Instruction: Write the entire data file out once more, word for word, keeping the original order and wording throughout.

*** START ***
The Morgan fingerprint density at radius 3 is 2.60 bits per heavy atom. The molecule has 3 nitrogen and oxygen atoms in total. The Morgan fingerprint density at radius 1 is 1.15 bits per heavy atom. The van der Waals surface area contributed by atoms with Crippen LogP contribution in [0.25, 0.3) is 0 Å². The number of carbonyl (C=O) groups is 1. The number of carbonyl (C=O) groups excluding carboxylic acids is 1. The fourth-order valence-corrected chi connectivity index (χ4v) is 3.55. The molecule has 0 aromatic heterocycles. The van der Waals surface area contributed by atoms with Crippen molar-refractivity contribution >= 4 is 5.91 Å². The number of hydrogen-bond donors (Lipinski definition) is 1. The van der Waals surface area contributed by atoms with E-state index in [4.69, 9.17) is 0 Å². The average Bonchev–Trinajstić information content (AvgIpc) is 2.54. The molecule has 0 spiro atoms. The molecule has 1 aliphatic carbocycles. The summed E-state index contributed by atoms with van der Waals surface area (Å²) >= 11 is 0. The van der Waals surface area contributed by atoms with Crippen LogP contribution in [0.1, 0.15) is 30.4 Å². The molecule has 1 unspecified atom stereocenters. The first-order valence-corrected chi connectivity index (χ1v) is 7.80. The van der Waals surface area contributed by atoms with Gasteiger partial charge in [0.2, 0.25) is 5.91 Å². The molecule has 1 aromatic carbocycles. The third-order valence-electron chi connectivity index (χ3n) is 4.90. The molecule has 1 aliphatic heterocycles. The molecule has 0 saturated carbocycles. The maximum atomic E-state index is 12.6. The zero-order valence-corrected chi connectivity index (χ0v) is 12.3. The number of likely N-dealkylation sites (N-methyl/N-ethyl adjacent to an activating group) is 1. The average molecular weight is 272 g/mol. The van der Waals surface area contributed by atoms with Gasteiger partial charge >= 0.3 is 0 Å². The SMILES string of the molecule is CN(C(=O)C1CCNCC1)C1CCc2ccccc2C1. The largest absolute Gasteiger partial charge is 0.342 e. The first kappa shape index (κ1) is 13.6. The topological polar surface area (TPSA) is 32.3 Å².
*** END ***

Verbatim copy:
The Morgan fingerprint density at radius 3 is 2.60 bits per heavy atom. The molecule has 3 nitrogen and oxygen atoms in total. The Morgan fingerprint density at radius 1 is 1.15 bits per heavy atom. The van der Waals surface area contributed by atoms with Crippen LogP contribution in [0.25, 0.3) is 0 Å². The number of carbonyl (C=O) groups is 1. The number of carbonyl (C=O) groups excluding carboxylic acids is 1. The fourth-order valence-corrected chi connectivity index (χ4v) is 3.55. The molecule has 0 aromatic heterocycles. The van der Waals surface area contributed by atoms with Crippen molar-refractivity contribution >= 4 is 5.91 Å². The number of hydrogen-bond donors (Lipinski definition) is 1. The van der Waals surface area contributed by atoms with E-state index in [4.69, 9.17) is 0 Å². The average Bonchev–Trinajstić information content (AvgIpc) is 2.54. The molecule has 0 spiro atoms. The molecule has 1 aliphatic carbocycles. The summed E-state index contributed by atoms with van der Waals surface area (Å²) >= 11 is 0. The van der Waals surface area contributed by atoms with Crippen LogP contribution in [0.1, 0.15) is 30.4 Å². The molecule has 1 unspecified atom stereocenters. The first-order valence-corrected chi connectivity index (χ1v) is 7.80. The van der Waals surface area contributed by atoms with Gasteiger partial charge in [0.2, 0.25) is 5.91 Å². The molecule has 1 aromatic carbocycles. The third-order valence-electron chi connectivity index (χ3n) is 4.90. The molecule has 1 aliphatic heterocycles. The molecule has 0 saturated carbocycles. The maximum atomic E-state index is 12.6. The zero-order valence-corrected chi connectivity index (χ0v) is 12.3. The number of likely N-dealkylation sites (N-methyl/N-ethyl adjacent to an activating group) is 1. The average molecular weight is 272 g/mol. The van der Waals surface area contributed by atoms with Gasteiger partial charge >= 0.3 is 0 Å². The SMILES string of the molecule is CN(C(=O)C1CCNCC1)C1CCc2ccccc2C1. The largest absolute Gasteiger partial charge is 0.342 e. The first kappa shape index (κ1) is 13.6. The topological polar surface area (TPSA) is 32.3 Å².